Tunisia arrests 11 after clashes in birthplace of Arab Spring

A Tunisian child waves atop a monument on Bouazizi street on August 15, 2019 in the central Tunisian town of Sidi Bouzid, which nine years ago saw the start of the Arab Spring movements that brought down multiple autocrats in the Arab world (AFP/ File Photo).
Updated 03 December 2019

Tunisia arrests 11 after clashes in birthplace of Arab Spring

  • “Youths aged between 11 and 18 attacked law enforcement officers during the night, throwing stones at them and wounding 20 officers,” spokesman Hayouni said
  • Security forces dispersed the youths with tear gas

TUNIS: Eleven Tunisians were arrested during a night of clashes between protesters and police in the central region of Sidi Bouzid, the interior ministry said Tuesday, after the self-immolation of a young man sparked outrage.
Clashes in Jelma started after the death last Friday of a 25-year-old who set himself on fire in the center of the impoverished town in desperation over his economic woes.
Angry residents blocked roads and attacked police on Saturday and Sunday nights, interior ministry spokesman Khaled Hayouni told AFP.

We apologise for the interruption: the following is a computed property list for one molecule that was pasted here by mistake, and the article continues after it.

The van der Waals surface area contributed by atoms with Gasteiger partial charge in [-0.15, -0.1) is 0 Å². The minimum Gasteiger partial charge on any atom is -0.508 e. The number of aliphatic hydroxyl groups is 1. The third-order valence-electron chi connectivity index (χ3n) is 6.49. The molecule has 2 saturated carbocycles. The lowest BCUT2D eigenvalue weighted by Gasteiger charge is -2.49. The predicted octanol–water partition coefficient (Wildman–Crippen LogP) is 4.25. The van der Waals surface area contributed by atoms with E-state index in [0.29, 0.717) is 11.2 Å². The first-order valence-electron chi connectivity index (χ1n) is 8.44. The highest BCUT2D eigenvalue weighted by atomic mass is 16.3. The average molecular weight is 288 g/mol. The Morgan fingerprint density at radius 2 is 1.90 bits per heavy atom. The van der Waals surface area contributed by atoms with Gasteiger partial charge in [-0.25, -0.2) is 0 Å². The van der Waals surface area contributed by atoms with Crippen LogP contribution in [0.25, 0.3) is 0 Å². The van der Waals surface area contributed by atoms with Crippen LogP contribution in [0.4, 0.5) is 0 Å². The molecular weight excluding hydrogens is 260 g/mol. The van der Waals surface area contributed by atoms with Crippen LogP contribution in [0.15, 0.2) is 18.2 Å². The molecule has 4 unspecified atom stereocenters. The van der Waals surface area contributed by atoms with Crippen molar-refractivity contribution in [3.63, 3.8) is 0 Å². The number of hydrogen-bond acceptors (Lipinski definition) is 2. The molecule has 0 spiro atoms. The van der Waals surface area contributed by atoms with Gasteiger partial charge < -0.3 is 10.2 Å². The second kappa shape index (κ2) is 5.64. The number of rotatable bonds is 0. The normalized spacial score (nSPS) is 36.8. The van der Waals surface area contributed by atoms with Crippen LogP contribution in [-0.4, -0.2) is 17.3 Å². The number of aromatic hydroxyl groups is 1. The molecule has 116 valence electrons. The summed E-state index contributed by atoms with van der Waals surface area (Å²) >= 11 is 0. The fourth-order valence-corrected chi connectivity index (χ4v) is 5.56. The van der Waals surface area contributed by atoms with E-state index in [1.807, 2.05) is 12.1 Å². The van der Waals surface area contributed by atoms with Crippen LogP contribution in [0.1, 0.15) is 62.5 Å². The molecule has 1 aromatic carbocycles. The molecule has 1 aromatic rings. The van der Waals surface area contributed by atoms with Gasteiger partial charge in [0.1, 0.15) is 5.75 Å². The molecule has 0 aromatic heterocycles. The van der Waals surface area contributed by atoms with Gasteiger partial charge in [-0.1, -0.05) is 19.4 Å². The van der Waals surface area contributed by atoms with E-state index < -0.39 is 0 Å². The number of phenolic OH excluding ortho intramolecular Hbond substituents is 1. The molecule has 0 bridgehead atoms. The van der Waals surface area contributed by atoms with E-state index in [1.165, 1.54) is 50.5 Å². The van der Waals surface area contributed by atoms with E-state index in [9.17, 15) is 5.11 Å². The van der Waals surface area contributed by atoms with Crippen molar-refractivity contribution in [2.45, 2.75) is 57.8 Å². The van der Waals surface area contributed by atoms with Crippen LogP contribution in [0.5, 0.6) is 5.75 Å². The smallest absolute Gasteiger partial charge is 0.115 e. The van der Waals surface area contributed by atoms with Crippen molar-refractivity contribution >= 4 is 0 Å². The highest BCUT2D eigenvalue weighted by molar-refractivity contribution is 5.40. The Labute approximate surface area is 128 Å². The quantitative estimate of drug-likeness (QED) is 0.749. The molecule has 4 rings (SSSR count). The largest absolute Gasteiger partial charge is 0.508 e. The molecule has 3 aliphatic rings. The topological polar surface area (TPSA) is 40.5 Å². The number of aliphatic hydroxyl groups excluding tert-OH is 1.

“Youths aged between 11 and 18 attacked law enforcement officers during the night, throwing stones at them and wounding 20 officers,” Hayouni said. Security forces dispersed the youths with tear gas.
Elsewhere in the region, several hundred people burned tires and blocked roads, an AFP correspondent said.
On Tuesday, the Tunisian Forum for Economic and Social Rights expressed “deep concern at the state of social tension in Jelma.”
This showed the failure of successive governments to devise concrete solutions to unemployment and lack of development in Tunisia’s interior, the NGO said.
“Ignoring social demands” and reliance on security forces to respond was increasing tension, it warned, calling for a “radical change in economic and social policies.”
In December 2010, the self-immolation of street vendor Mohamed Bouazizi in Sidi Bouzid sparked the Arab Spring uprisings.
Since then, the marginalized region has experienced further periods of unrest fueled by unemployment and poverty.
During the last major wave of protests in January 2016, anger at the death of an unemployed man in Kasserine spread across the country and led to a curfew being imposed for several days.


Militant sentenced to 19 years for role in Benghazi attacks

Updated 24 January 2020

Militant sentenced to 19 years for role in Benghazi attacks

  • Al-Imam is the second militant convicted in the attacks that killed Ambassador Chris Stevens and three other American personnel
  • The head of the extremist militia who directed the siege, Ahmed Abu Khattala, was convicted in 2017 on terrorism-related charges and sentenced to 22 years in prison

NEW YORK: A federal judge on Thursday sentenced a Libyan militant to more than 19 years in prison for his role in the 2012 Benghazi attacks that killed four Americans, including the US ambassador.